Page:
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Martin Atkins’ China Dub Soundsystem

Made in China (Invisible China)

Feb. 27, 2008
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Made in China (Invisible China) “I just want some rock music”: The first words you hear on the latest offering from Martin Atkins—ex-PiL/Killing Joke drummer, Pigface ringmaster and industrial entrepreneur— have grown so familiar to us in the West that they sound comical.

In some parts of the world, however, a simple attraction to rock music still constitutes an act of defiance with potentially grave consequences. Of course, as the Chinese economy awakens into the profit-ravenous behemoth that it is, Chinese society is undergoing massive, sweeping changes. And, like a predictable virus, rock music isn’t far behind, already infiltrating Chinese life and spinning off new strains. Savvy to this and sensing untapped creative frontiers, Atkins set off for China in 2006 and began an intensive two-week process of collaboration and sampling.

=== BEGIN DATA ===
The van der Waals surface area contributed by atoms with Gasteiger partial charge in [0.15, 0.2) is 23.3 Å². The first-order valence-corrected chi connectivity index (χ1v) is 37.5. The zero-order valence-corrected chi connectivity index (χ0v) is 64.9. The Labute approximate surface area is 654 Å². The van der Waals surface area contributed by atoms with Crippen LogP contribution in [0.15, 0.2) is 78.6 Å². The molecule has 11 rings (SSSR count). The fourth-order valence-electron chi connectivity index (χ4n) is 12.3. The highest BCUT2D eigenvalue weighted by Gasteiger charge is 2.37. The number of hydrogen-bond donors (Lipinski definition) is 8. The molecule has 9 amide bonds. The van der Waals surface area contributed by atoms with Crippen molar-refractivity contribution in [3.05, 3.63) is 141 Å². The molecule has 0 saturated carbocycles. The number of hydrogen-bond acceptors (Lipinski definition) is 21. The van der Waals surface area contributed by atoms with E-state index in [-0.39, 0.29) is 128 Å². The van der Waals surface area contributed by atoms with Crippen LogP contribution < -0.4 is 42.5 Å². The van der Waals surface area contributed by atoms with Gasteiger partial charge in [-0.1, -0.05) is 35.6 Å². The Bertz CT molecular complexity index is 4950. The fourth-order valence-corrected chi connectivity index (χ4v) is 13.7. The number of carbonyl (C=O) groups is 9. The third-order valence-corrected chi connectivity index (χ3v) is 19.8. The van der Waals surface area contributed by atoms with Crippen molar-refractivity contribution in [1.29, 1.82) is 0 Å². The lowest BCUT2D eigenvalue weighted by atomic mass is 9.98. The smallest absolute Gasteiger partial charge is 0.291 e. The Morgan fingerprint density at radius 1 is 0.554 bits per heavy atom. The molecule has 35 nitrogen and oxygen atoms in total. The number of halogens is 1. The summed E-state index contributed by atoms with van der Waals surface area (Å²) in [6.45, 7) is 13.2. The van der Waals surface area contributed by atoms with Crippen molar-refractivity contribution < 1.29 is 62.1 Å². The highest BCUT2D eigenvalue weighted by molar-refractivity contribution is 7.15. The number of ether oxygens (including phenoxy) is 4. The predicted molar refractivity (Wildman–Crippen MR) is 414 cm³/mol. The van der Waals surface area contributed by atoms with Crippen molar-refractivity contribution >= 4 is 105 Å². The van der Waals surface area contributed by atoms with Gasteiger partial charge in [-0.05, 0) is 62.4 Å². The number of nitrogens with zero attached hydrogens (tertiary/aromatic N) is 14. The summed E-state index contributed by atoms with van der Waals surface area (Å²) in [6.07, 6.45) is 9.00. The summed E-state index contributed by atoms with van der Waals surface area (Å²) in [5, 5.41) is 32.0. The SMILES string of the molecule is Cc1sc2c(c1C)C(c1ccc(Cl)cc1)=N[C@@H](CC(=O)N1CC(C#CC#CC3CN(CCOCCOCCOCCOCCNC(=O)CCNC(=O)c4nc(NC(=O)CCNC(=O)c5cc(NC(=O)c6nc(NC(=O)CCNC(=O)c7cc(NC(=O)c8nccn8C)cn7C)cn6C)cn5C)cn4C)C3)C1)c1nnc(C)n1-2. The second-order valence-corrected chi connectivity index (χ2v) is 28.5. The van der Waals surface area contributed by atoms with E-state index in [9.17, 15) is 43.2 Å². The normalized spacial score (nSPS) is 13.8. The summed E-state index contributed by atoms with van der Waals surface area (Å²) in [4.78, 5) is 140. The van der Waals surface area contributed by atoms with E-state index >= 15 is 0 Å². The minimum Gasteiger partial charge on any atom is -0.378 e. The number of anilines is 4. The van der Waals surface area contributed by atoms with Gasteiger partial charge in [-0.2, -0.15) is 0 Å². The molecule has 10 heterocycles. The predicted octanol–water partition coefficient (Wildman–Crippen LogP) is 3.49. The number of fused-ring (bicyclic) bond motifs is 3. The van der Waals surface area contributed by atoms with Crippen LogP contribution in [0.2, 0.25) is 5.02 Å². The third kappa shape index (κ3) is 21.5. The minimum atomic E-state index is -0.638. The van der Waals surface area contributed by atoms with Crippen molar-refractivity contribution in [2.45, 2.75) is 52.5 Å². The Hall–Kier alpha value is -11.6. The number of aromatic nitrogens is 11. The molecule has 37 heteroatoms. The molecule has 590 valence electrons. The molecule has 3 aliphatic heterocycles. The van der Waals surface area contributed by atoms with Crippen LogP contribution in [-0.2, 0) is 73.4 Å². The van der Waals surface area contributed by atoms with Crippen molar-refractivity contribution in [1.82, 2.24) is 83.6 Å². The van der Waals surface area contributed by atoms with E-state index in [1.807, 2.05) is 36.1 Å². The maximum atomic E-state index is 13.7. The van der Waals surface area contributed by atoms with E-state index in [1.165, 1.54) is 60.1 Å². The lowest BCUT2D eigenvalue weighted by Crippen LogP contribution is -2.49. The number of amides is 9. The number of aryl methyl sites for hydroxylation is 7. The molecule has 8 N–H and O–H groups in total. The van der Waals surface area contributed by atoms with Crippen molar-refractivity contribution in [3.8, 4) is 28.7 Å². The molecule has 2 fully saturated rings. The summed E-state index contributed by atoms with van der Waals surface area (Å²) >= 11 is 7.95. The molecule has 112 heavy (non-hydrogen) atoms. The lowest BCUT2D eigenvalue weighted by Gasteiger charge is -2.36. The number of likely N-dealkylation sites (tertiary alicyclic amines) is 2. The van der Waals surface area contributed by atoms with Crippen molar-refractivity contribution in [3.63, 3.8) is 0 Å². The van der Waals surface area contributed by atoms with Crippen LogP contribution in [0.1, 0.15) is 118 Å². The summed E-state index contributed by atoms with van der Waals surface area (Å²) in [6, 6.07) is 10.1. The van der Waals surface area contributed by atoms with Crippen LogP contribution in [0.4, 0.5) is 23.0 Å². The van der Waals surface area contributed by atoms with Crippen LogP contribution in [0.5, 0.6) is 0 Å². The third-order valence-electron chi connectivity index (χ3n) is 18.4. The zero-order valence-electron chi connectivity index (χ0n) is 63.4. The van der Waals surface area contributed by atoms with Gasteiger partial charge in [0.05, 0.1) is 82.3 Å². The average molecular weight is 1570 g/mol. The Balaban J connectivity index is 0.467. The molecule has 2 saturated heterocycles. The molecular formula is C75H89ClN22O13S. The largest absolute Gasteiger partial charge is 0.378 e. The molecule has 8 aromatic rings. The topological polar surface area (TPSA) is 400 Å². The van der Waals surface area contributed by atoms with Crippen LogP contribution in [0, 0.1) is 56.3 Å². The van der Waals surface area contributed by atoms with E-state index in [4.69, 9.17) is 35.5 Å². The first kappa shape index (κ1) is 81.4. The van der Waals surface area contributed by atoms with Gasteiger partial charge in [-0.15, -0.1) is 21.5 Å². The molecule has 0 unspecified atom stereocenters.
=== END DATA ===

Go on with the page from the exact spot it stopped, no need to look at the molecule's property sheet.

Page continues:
The first fruit from this trip, Made in China, plays like re-contextualized field recordings in the same vein as Stewart Copeland’s Rhythmatist. Atkins juxtaposes modern and traditional sounds, including DJs, Tibetan chants, mandolin and instruments such as the pipa and hulusi, along with heavily digitized post-production. One imagines that Atkins viewed Eastern scales (with their notes that fall in between the pitches of Western music) as a treas- ure trove of infinite harmonic possibilities, not to mention the atonal abrasion that Atkins made into a career. Whether this music would be interesting without the exotic (both to us and Chinese audiences) cultural back-story depends on how much of Atkins’ oeuvre you already dig. To some, this will essentially sound like a Far East mutation of Pigface. To others, Made in China will represent an engaging artifact of musical anthropology. Atkins is no academic, but he clearly understands that he has to keep the music moving, which he does in trademark fashion.


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